On May 18, the music world commemorated of the death of Ian Curtis, the emotional songwriter and lyricist for Joy Division. This year marked the the 30th anniversary of his suicide, the culminating, final event that had its roots in Ian’s collapsed relationship with his wife, Deborah, his affair with journalist Annik Honoré, the eve of the band’s first tour to America and the pending release of the band’s second album, Closer. There’s been plenty written, filmed and recorded about Ian’s personal and creative life in Joy Division that I couldn’t even hold a candle to; but, all the same, the passing of this musical genius is something I still feel. I don’t think that there’s been another band to have touched me as deeply or as consistently as Joy Division has. Without them, most of my musical library disappears.
My first introduction to Joy Division as a band was in 1988, when Substance was released and I heard “Love Will Tear Us Apart” for the first time. I had just graduated from junior high (minor league) and was looking forward to entering high school (major league). As such, I hijacked my older brothers music collection as often as I could. Although I was already a huge fan of New Order, I was not aware that Peter Hook, Bernard Sumner and Stephen Morris had a previous life together in Joy Division. I was all of 12 years old, and dealing with songs about death, depression, alienation and urban blight weren’t really high on the list of topics I wanted to hear in my favorite songs. I was a piano and keyboard player. I was far more interested in a synth-inspired beat that I could figure out how to play on 88 keys in my living room. But something about “Love Will Tear Us Apart” hooked me deeply, even though I wouldn’t completely understand the song for years to come.
The impression this band has left on the world is sometimes hard to comprehend. The big names associated with Joy Division is staggering: Tony Wilson, Martin Hannett, Peter Saville and Anton Corbijn. Extrapolate the influence this band has had on pop culture and you’re now connected to every band that came out of Manchester post-1979 (most notably, The Smiths, The Verve, The Stone Roses, James, Oasis, Elbow and The Doves), U2, The Cure, Interpol and The Editors (just to name a few). And then there’s the now mythical Factory Records, The Haçienda and the newly opened FAC 251. The voice behind all of this might be silent, but the echoes of it reverberate and continue to grow.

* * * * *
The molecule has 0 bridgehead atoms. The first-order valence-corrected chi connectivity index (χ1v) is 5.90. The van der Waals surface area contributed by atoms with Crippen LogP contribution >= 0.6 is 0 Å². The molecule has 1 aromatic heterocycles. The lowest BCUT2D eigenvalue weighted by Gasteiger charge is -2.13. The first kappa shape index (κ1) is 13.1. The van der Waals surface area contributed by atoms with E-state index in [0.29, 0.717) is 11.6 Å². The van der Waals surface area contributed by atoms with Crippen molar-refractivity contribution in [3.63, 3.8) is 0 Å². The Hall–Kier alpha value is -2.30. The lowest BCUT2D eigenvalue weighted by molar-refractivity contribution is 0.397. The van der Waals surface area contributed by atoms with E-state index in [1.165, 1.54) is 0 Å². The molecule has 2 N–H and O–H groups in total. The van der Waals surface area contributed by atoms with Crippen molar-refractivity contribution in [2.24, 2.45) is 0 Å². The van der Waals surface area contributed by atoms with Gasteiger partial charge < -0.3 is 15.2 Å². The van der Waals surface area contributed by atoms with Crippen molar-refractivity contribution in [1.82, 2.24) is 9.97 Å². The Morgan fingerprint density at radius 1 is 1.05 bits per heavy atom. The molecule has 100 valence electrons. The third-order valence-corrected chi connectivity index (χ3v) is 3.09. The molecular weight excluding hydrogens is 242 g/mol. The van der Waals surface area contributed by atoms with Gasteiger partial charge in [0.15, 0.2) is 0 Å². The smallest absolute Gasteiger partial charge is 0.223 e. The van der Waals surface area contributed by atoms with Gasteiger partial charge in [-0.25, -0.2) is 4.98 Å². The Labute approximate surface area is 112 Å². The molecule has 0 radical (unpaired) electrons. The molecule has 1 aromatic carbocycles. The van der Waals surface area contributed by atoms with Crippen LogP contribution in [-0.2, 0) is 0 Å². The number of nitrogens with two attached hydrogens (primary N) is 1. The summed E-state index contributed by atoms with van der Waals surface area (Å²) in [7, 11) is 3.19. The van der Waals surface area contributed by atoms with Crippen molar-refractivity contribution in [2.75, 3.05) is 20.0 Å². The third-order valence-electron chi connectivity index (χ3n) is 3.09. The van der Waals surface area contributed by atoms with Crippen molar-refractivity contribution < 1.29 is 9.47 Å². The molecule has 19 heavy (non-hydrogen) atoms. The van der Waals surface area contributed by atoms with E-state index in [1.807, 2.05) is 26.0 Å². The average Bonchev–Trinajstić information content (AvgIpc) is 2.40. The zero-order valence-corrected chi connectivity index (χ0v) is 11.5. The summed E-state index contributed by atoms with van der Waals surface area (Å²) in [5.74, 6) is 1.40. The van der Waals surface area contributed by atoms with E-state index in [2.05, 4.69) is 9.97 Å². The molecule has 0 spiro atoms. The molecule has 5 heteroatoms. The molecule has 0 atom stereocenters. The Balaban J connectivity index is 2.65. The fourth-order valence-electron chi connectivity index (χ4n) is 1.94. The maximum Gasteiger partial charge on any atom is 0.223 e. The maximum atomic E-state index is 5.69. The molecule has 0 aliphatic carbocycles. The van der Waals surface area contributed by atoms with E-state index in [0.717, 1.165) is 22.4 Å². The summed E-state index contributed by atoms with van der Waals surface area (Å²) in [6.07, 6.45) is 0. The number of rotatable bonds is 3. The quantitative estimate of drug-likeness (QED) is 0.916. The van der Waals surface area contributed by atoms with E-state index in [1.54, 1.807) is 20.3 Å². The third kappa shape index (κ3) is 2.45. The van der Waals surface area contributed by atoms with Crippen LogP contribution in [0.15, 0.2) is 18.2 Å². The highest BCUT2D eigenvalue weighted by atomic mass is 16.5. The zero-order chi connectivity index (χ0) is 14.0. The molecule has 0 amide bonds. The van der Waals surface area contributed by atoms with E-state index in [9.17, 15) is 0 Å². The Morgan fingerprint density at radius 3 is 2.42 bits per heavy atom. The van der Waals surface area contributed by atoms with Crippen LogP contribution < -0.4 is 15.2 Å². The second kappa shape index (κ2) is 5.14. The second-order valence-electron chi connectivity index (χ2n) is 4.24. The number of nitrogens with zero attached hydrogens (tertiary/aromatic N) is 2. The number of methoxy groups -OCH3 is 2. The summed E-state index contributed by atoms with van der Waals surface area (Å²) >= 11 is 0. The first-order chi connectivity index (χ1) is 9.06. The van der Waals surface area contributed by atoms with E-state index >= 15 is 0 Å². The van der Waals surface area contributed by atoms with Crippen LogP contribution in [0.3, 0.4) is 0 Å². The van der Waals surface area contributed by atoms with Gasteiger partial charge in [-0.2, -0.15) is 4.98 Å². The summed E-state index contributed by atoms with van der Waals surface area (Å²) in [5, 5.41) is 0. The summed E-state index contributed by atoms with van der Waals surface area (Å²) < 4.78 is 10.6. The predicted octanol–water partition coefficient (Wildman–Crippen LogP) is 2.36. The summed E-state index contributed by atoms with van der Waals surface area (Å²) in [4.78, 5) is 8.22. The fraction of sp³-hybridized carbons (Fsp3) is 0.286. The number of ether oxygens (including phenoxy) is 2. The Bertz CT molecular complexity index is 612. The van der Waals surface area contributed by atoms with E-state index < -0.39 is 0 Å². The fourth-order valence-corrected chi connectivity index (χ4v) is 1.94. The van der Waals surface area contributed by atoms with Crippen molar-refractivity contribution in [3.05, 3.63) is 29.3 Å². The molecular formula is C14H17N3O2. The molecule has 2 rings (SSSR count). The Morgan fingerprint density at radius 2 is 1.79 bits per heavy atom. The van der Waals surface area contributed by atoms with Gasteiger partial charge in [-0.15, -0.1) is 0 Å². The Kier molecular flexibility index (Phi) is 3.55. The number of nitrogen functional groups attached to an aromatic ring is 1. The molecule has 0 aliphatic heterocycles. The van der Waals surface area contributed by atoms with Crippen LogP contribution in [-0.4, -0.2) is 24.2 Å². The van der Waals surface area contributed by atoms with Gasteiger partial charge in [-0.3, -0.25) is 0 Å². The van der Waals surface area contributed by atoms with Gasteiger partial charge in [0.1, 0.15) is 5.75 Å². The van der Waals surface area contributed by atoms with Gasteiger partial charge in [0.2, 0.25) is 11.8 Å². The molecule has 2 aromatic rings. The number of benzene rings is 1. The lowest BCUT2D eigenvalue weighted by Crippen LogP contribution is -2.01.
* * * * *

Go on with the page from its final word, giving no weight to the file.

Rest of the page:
I’ve been listening to Unknown Pleasures, Closer, Substance, Still and every live track I have quite a bit this week, and I’m still incredibly moved by the music and lyrics now over 30 years old. Even though I know the songs by heart, have a greater understanding of the events that inspired the music, and can listen with an adult ear, I still have moments when the music still manages to surprise me. A lyric really cuts to the core of me, or I hear a specific pattern on Morris’s drumming, or there’s a hook in Hooky’s (no pun intended there) bass that opens up the rhythm to the song. It doesn’t matter so much to me that Ian isn’t with us anymore, or if he had stayed around, what he would have accomplished; what matters more to me is the legacy of what he’s left behind and how that music continues to emotionally connect with me. I’d much rather have that than music that faded into the distance. I think Ian would agree with me.
I’ve got the spirit, but lose the feeling
Rest in Peace, Ian.
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